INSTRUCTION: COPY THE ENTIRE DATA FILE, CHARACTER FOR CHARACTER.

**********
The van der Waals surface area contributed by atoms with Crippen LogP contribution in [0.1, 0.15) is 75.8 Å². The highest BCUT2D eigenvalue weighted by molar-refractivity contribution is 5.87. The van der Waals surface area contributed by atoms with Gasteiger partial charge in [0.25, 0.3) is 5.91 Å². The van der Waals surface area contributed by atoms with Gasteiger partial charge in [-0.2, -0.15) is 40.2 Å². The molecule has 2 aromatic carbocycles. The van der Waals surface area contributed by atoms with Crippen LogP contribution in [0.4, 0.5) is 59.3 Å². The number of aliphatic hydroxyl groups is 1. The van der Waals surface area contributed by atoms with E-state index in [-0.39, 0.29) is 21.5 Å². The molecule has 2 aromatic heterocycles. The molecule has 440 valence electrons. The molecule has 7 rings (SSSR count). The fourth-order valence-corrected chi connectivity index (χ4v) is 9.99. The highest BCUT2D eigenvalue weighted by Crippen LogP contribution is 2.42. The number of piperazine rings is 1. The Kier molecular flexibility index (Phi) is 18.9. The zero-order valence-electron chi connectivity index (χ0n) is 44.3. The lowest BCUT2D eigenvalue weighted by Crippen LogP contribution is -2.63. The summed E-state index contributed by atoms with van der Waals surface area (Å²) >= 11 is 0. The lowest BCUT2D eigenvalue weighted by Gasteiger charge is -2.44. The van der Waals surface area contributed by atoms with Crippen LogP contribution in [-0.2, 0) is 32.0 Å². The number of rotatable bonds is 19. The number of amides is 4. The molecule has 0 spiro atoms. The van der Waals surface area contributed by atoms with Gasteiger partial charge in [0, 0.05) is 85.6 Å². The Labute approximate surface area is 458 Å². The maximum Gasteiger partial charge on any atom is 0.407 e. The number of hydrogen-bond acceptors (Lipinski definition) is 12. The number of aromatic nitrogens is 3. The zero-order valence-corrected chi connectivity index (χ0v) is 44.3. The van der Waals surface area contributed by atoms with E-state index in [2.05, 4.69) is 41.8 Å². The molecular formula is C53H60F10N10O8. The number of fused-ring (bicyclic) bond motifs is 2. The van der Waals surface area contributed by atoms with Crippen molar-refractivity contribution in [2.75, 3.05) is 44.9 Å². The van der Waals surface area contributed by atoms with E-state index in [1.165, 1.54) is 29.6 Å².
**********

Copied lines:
The van der Waals surface area contributed by atoms with Crippen LogP contribution in [0.1, 0.15) is 75.8 Å². The highest BCUT2D eigenvalue weighted by molar-refractivity contribution is 5.87. The van der Waals surface area contributed by atoms with Gasteiger partial charge in [0.25, 0.3) is 5.91 Å². The van der Waals surface area contributed by atoms with Gasteiger partial charge in [-0.2, -0.15) is 40.2 Å². The molecule has 2 aromatic carbocycles. The van der Waals surface area contributed by atoms with Crippen LogP contribution in [0.4, 0.5) is 59.3 Å². The number of aliphatic hydroxyl groups is 1. The van der Waals surface area contributed by atoms with E-state index in [-0.39, 0.29) is 21.5 Å². The molecule has 2 aromatic heterocycles. The molecule has 440 valence electrons. The molecule has 7 rings (SSSR count). The fourth-order valence-corrected chi connectivity index (χ4v) is 9.99. The highest BCUT2D eigenvalue weighted by Crippen LogP contribution is 2.42. The number of piperazine rings is 1. The Kier molecular flexibility index (Phi) is 18.9. The zero-order valence-electron chi connectivity index (χ0n) is 44.3. The lowest BCUT2D eigenvalue weighted by Crippen LogP contribution is -2.63. The summed E-state index contributed by atoms with van der Waals surface area (Å²) >= 11 is 0. The lowest BCUT2D eigenvalue weighted by Gasteiger charge is -2.44. The van der Waals surface area contributed by atoms with Crippen LogP contribution in [-0.2, 0) is 32.0 Å². The number of rotatable bonds is 19. The number of amides is 4. The molecule has 0 spiro atoms. The van der Waals surface area contributed by atoms with Gasteiger partial charge in [0, 0.05) is 85.6 Å². The Labute approximate surface area is 458 Å². The maximum Gasteiger partial charge on any atom is 0.407 e. The number of hydrogen-bond acceptors (Lipinski definition) is 12. The number of aromatic nitrogens is 3. The zero-order valence-corrected chi connectivity index (χ0v) is 44.3. The van der Waals surface area contributed by atoms with E-state index in [2.05, 4.69) is 41.8 Å². The molecular formula is C53H60F10N10O8. The number of fused-ring (bicyclic) bond motifs is 2. The van der Waals surface area contributed by atoms with Crippen molar-refractivity contribution in [2.75, 3.05) is 44.9 Å². The van der Waals surface area contributed by atoms with E-state index in [1.165, 1.54) is 29.6 Å².